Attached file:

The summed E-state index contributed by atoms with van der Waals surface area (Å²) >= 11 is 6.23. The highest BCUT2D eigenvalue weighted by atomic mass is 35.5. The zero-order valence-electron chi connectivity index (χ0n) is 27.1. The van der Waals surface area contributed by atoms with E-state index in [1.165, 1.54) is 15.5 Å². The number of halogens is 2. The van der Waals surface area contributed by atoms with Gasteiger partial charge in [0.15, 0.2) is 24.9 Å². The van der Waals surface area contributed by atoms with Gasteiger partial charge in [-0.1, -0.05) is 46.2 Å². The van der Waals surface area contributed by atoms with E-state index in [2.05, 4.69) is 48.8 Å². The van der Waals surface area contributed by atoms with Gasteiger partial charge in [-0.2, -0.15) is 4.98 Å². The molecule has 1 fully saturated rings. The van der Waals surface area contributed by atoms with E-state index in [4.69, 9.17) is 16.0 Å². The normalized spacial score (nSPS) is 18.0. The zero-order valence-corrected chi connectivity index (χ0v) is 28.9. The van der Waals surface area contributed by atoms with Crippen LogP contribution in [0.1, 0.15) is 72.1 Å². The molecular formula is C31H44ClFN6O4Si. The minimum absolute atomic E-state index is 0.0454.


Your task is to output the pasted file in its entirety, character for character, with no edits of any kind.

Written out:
The summed E-state index contributed by atoms with van der Waals surface area (Å²) >= 11 is 6.23. The highest BCUT2D eigenvalue weighted by atomic mass is 35.5. The zero-order valence-electron chi connectivity index (χ0n) is 27.1. The van der Waals surface area contributed by atoms with E-state index in [1.165, 1.54) is 15.5 Å². The number of halogens is 2. The van der Waals surface area contributed by atoms with Gasteiger partial charge in [0.15, 0.2) is 24.9 Å². The van der Waals surface area contributed by atoms with Gasteiger partial charge in [-0.1, -0.05) is 46.2 Å². The van der Waals surface area contributed by atoms with E-state index in [2.05, 4.69) is 48.8 Å². The van der Waals surface area contributed by atoms with Gasteiger partial charge in [-0.2, -0.15) is 4.98 Å². The molecule has 1 fully saturated rings. The van der Waals surface area contributed by atoms with E-state index in [4.69, 9.17) is 16.0 Å². The normalized spacial score (nSPS) is 18.0. The zero-order valence-corrected chi connectivity index (χ0v) is 28.9. The van der Waals surface area contributed by atoms with Crippen LogP contribution in [0.1, 0.15) is 72.1 Å². The molecular formula is C31H44ClFN6O4Si. The minimum absolute atomic E-state index is 0.0454.